OK, so here’s the situation... You’re in the middle of putting together a nice electronic project and the bass sound you are using is just a bit... boring! So let’s look at a few little things you can do to add a touch of interest and inject a bit of life into even the most vanilla of patches.
To demonstrate the issue at its worst, I decided to completely initialize a Thor and program a simple bass line. The pattern is solid and gels pretty well with the drum track but it lacks flare and could certainly do with some work. It’s not really surprising as all you are hearing here is a single dry saw wave with zero modulation!
Thor is fully initialized.
The very basic patch plays back with the drum track.
Let’s take a look at how we can add some energy here in four or five easy steps. You can make these sorts of moves with any patch to inject a bit of life when needed.
The single saw wave leaves a little to be desired:
The first thing I like to do when beefing up a synth patch is to get stuck into a fresh oscillator mix. In this case I actually kept the original saw wave, added a second saw and detuned it. This gives us a slightly chorused effects and fattens the whole thing up instantly.
To add some interesting harmonics I added a third wavetable oscillator. Pretty much anything from one of these oscillators will add a whole new flavor to your patches. I love using these and really enjoy mixing digital and analogue styles. The result is usually good!
The oscillators are mixed up.
These oscillators were then fed through two different low pass filters. The two saw waves were routed to filter number one, whilst the wavetable oscillator was given its own independent low pass. I did this due to the fact I wanted to modulate the two filters differently... More about that next.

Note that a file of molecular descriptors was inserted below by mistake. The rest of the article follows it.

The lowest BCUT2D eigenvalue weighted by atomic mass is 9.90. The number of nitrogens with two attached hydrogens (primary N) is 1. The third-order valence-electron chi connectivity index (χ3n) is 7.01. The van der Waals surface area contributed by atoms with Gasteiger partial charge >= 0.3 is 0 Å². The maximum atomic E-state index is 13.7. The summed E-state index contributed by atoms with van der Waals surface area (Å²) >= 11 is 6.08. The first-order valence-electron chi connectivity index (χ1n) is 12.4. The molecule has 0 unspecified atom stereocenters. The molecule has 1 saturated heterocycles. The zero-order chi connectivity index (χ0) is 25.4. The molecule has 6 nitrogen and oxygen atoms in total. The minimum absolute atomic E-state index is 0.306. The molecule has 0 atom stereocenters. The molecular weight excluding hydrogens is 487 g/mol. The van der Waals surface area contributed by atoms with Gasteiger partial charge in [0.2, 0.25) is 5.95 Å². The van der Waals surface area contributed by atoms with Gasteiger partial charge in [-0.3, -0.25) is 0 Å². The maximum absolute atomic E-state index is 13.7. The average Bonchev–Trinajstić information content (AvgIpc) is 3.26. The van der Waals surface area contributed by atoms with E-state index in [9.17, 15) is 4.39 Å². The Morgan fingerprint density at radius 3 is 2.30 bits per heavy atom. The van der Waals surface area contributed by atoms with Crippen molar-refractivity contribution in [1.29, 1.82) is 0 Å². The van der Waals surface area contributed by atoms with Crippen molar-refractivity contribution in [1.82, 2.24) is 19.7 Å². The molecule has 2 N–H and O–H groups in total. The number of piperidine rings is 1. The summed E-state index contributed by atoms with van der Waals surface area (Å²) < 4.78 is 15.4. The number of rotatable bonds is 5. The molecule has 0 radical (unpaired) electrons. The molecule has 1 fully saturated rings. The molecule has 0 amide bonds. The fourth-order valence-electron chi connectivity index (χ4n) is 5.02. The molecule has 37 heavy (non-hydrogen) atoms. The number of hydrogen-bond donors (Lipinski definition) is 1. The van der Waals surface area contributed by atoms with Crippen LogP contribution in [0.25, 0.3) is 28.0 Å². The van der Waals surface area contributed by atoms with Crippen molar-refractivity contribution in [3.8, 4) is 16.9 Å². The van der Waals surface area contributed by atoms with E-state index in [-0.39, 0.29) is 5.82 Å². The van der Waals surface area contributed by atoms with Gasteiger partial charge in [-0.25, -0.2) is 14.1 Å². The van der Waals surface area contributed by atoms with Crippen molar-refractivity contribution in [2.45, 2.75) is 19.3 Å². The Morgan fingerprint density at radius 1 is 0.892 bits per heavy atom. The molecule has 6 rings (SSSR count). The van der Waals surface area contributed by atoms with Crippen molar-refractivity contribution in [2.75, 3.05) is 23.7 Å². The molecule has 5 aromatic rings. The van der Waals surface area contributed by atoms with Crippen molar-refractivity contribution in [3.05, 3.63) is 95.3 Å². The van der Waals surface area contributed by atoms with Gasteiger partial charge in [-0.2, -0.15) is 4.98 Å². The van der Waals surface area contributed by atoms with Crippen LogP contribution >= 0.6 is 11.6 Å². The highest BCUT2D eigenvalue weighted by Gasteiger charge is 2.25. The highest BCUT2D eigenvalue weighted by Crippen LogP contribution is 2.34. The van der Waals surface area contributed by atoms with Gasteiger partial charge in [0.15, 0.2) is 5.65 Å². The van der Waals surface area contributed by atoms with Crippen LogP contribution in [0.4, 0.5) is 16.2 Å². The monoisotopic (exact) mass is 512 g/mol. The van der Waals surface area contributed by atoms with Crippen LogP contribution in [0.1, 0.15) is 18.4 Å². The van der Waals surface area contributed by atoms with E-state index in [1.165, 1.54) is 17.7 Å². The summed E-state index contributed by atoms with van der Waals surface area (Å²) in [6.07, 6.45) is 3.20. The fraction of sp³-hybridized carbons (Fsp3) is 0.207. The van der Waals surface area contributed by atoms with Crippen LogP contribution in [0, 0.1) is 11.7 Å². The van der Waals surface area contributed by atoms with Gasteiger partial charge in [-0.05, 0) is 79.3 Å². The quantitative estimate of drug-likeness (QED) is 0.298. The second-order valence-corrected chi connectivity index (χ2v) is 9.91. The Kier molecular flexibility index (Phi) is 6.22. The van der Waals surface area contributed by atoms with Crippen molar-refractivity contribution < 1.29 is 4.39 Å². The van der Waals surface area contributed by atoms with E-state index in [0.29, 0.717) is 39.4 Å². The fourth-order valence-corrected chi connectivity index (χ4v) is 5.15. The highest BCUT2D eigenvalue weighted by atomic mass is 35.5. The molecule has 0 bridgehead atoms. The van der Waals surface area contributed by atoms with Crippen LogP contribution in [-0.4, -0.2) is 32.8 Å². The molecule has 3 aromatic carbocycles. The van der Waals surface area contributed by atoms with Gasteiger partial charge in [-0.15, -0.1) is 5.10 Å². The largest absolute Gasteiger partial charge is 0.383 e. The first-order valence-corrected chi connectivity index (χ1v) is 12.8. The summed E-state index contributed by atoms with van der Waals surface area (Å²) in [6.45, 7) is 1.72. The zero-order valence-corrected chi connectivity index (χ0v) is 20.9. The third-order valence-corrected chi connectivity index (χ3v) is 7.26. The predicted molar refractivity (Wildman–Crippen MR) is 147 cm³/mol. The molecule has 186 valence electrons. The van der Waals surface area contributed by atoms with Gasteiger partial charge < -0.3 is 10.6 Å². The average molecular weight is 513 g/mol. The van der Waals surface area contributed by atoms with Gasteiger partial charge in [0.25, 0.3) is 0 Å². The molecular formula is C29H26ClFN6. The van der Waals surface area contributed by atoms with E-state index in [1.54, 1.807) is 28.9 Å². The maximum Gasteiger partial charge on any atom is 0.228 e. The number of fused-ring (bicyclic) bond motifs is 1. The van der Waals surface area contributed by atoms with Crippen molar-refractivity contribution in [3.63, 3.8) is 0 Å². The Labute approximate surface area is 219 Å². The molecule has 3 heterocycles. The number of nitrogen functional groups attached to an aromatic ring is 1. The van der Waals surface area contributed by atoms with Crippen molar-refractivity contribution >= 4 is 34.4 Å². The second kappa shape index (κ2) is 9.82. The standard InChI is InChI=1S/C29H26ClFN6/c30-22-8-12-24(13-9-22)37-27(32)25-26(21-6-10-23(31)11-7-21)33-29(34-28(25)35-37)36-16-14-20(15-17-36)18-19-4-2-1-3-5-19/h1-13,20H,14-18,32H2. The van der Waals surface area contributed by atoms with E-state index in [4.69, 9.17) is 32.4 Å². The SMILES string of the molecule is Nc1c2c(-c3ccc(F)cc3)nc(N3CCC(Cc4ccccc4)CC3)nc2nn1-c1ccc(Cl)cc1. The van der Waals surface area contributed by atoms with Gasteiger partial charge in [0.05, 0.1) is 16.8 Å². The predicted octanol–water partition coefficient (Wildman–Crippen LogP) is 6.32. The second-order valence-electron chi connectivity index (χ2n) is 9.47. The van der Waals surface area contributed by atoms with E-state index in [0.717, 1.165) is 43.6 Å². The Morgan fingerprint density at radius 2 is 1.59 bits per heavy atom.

Now for a little modulation. The first filter was subtly lifted by an envelope, adding a touch of movement to the first two oscillators. The second filter used one of Thor’s LFOs to create a slight synced wobble.
Some mod routing takes place.
The bass patch with the routing applied:
The pitch of the first two oscillators was then modulated by another faster moving LFO to introduce some gentle vibrato. The effect of all of these modulators is by no means extreme but it all gives the patch a stronger identity.
And with the drums:
Next up I reached for the reasonably new Pulverizer to get some vintage harmonics applied to our patch. I used one of the straight forward bass orientated presets and dilated in around 50% of the wet signal.
Pulverizer doing its thing!
I find this is a great alternative to the Scream 4 unit when you are looking for some analog warmth but not total mayhem. At this point the sound was just about complete and only needed a small amount of attention on the console.
Finally I used one of the console’s aux sends to create a side chain set up. The send was routed to the key input of the bass channel strip in the rack and then a decent amount of the signal was sent from the drum loop.
The routing for the side chain effect.
This created a good ducking effect, but to make it a little more focused, I used the console’s built in low pass filter to create a frequency dependent side chain. This is easily achieved using the switch in the filter area.
The filters are used to fine tune the result.
The final bass patch :
The bass patch now moved in time with the drums and I felt at this point that my 5 easy tweaks had certainly added the right amount of flavor. Try this yourself if your bass needs a lift!
Mo has been a professional in the music industry for around 15 years. He has released material with the world's leading record labels and also produces music for TV and Film. Mo is also a prolific writer and is a regular contributor to magazines such as Music Tech, Future Music and EQ magazine. There isn't a piece of music software that Mo isn't intimately familiar with and he lives happily on the cutting edge of music technology